Because adoption is a legal process that establishes a parent/child relationship between individuals who are not related by blood, courts are involved in the decision to grant adoptions, as well as many of the collateral issues relating to consent for adoption that may exist. The federal Adoption and Safe Families Act of 1997 (ASFA) sets conditions under which states should terminate parental rights, which is a necessary prerequisite for adoptions, while also allowing the court the discretion to waive this requirement when it determines that this is not in the child’s best interest.
Links to related online resources are listed below. Non-digitized publications may
be borrowed from the NCSC Library; call numbers are provided.
This archived webinar provides the latest estimates on adoption data, sources for existing data, and difficulties in collecting and tracking the data. Presenters: Matt Shuman, M.S.W., Child Welfare Information Gateway; Gene Flango, Ph.D., National Center for State Courts (NCSC) (retired).
Abstract available online: http://www.tandfonline.com/doi/full/10.1080/15548732.2013.798247
This book examines the effectiveness of expediting appeals for dependency cases in state courts.
The Child Welfare Information Gateway provides state-specific information for child abuse and neglect, child welfare, and adoption.
This report is based on data submitted to the Adoption and Foster Care Analysis and Reporting System (AFCARS) by States, the District of Columbia and Puerto Rico by July 19, 2013.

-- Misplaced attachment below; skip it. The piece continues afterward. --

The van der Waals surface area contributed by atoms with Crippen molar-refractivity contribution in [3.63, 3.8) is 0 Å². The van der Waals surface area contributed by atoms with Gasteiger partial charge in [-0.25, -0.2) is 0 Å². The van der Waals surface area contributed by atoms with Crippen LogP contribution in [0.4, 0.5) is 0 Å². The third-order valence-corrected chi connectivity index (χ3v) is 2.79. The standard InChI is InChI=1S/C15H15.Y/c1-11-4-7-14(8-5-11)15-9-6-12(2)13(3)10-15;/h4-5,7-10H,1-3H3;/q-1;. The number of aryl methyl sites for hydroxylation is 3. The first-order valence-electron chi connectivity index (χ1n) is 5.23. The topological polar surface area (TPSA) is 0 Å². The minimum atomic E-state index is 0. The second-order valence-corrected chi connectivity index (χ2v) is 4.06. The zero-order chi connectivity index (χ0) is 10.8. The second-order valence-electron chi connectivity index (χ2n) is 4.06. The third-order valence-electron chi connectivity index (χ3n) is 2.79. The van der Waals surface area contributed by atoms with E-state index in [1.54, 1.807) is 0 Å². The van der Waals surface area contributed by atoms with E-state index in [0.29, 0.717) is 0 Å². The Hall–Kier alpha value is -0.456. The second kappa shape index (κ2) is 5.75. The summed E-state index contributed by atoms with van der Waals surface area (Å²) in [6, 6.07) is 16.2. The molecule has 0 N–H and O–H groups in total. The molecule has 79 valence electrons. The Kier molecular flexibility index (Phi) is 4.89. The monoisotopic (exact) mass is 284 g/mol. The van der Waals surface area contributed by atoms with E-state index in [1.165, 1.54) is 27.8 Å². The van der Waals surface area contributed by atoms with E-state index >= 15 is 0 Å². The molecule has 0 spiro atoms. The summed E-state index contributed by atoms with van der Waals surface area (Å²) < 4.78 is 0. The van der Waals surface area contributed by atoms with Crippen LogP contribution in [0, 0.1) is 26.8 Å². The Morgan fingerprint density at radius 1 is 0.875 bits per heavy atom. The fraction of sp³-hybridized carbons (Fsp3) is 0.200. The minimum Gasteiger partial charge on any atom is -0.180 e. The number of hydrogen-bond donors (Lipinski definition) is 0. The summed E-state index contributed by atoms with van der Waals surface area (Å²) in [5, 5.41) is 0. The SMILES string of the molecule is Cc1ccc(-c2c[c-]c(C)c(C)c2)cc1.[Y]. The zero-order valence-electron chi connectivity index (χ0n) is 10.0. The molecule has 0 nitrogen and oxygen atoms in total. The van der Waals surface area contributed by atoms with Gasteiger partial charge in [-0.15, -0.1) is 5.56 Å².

This report verifies adoption numbers for the courts, bureaus of vital records, Native American Tribes, and private adoption agencies for 2000 and 2001. These are the latest available adoption statistics. The Children's Bureau and its National Adoption Clearinghouse sponsored the data verification done by the National Center for State Courts.
Analyzes the New Orleans Collaborative for Timely Adoptions Initiative, which proposes to remove barriers to promptly complete child protection cases.
Documents the results of years of National Center contacts with courts, bureaus of vital records and social service departments in each state in order to emphasize the need for adoption information.
This report outlines the creation of the National Adoption Information System. Information was gathered to help create the System through a Technical Advisory Committee, a pilot site, and regional meetings of representatives from the courts in all 50 states.
This report presents the results of a test of the ability of states to transmit adoption data to a national repository. The primary purpose of obtaining the test data is to determine the capability of adoption sources in each state and to demonstrate the ability to transmit electronically currently available adoption data.
This report constitutes the third part of a study on runaway youths and their knowledge and access of services. This report is based on Interviews with a sample of youth who ran away from foster care placements in Chicago and Los Angeles. The information provided by these youths will help us to understand better why they run away and what can be done to prevent youth from running away from foster care.
To adequately and successfully represent and speak for a child or teen in foster care, the child’s advocate must be able to communicate with the child and discuss the child’s experiences. This publication provides information for advocates and judges on potential mental illnesses that may occur in children who are placed within foster care.
The purpose of the Handbook is to provide the judiciary and other members of the child welfare community with a comprehensive resource guide to New Mexico’s child abuse and neglect process.